Moscow, Metropolitan See of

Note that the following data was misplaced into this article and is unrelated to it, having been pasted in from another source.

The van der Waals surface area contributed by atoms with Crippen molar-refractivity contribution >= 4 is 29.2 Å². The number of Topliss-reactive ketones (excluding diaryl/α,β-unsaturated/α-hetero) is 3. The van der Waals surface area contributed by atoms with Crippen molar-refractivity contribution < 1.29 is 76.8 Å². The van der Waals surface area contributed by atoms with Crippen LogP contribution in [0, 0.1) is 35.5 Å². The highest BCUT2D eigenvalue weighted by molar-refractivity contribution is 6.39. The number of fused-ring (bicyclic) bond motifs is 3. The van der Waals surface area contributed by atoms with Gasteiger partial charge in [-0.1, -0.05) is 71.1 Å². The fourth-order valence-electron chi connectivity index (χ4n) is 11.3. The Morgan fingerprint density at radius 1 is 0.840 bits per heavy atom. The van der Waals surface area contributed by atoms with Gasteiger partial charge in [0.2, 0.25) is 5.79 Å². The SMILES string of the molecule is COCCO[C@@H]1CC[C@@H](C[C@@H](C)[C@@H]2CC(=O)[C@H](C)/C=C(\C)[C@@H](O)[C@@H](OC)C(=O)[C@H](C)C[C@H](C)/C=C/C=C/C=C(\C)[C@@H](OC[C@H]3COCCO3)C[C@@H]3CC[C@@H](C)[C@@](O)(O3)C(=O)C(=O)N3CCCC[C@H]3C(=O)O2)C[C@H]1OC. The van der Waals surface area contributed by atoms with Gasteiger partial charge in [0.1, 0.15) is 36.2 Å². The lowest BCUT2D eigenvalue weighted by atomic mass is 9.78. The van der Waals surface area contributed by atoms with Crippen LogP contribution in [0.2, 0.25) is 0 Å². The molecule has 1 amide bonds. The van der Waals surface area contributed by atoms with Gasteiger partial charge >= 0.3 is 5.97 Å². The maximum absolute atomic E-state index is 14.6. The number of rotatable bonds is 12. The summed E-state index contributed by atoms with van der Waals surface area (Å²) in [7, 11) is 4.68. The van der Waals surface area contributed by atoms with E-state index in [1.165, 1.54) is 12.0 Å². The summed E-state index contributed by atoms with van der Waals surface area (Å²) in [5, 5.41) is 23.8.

Moscow, Metropolitan See Of, was established by St. Peter, the 25th metropolitan of Russia, in 1320. As early as 891 a metropolitan had been appointed to that country, and until 1240 their episcopal centre was at Kief. But the terrible invasion of the Tartars, which burst over the country at the beginning of the 13th century, caused the metropolitan see to be established at Vladimir in 1299, whence its final removal to Moscow. All this time the metropolitan was confirmed by the Oriental Church; yet until the middle of the 15th century almost all the metropolitans of Moscow were members of the Church of Rome, and favorable towards a reunion of the Eastern and Western churches. Peter (1318-26), Theognost (1326-53), and Alexis (1354-78) zealously labored for this end. Indeed, Alexis was originally within the Romish communion, united himself with it, and edited a liturgy and form of service which obtained the endorsement of the pope. In 1380, however, the metropolitan Pimen (called the pseudo-metropolitan) made strong efforts against the possibility of union with Rome, but failed to carry his point. His successor, Cyprian (1380-1406), than whom there was no more ardent friend of the Roman Church, undertook to unite the whole Russian Church with Rome. He had several conferences with Jagello, the king of Poland, and Witout, the grand-duke of Lithuania, the result of which was the reunion of the Lithuanian churches with the Roman Church. This reunion, however, never obtained the assent of the people. After Cyprian's death, Photias tried again to dissever the Russian Church from Rome. But grand-duke Witout and the bishops of Southern Russia opposed him energetically, and at a meeting of a synod (1414) they denounced him as a heretic, and nominated Gregory Jamblak metropolitan of Moscow. At this same time also the metropolitan seat of Russia was divided into the metropolitanate of Kief and of Moscow, Kief ruling the southern episcopacies and Moscow the northern ones. The real reason for this division was the leaning of the Kief party to Rome; and while in later years Moscow was decidedly opposed to the Church of Rome, Kief was its warm friend and ally. This division was brought to an end in 1437, when Joseph, patriarch of Constantinople, consecrated the learned Isidore of Thessalonica metropolitan of all Russia. Isidore is well known in Church history as one of the principal movers of the Council of Florence (1439), whose sole object was the reunion of the Greek with the Latin Church. He was highly esteemed by pope Eugenius IV, who created him cardinal of Russia in 1441. He returned to Moscow, but miserably failed in his zealous efforts of reunion. The people were so enraged against him that the grand-duke Wasilj III had to imprison him. In 1443 he escaped and fled to Rome, where he died in 1463. This persecution of Isidore led to a new division between Kief and Moscow, and the Roman Catholic bishops of Lithuania in 1474 elected Michael, bishop of Smolensk, as metropolitan of Kief, and henceforth the two metropolitan sees remained intact. The northern part stood again under the metropolitan of Moscow, while the southern part belonged to the metropolitan of Kief. They were, moreover, divided in sentiment, the former favoring strict adherence to the Eastern Church, the latter leaning strongly towards Rome; and thus matters, remained until 1520, when the Kief party abandoned the hope of union with Rome. The seeds of dissension, however, took root in the Russian Church, and the fruits were manifest in the following century, finally resulting in the establishment of the independent metropolitanate. See Strahl, Russ. Kirchengesch. volume 2; Neale, Introd. Hist. Holy East. Ch. 1:55 sq., 283 sq.; Stanley, Lect. on the East. Ch. page 435 sq. SEE RUSSIAN CHURCH.

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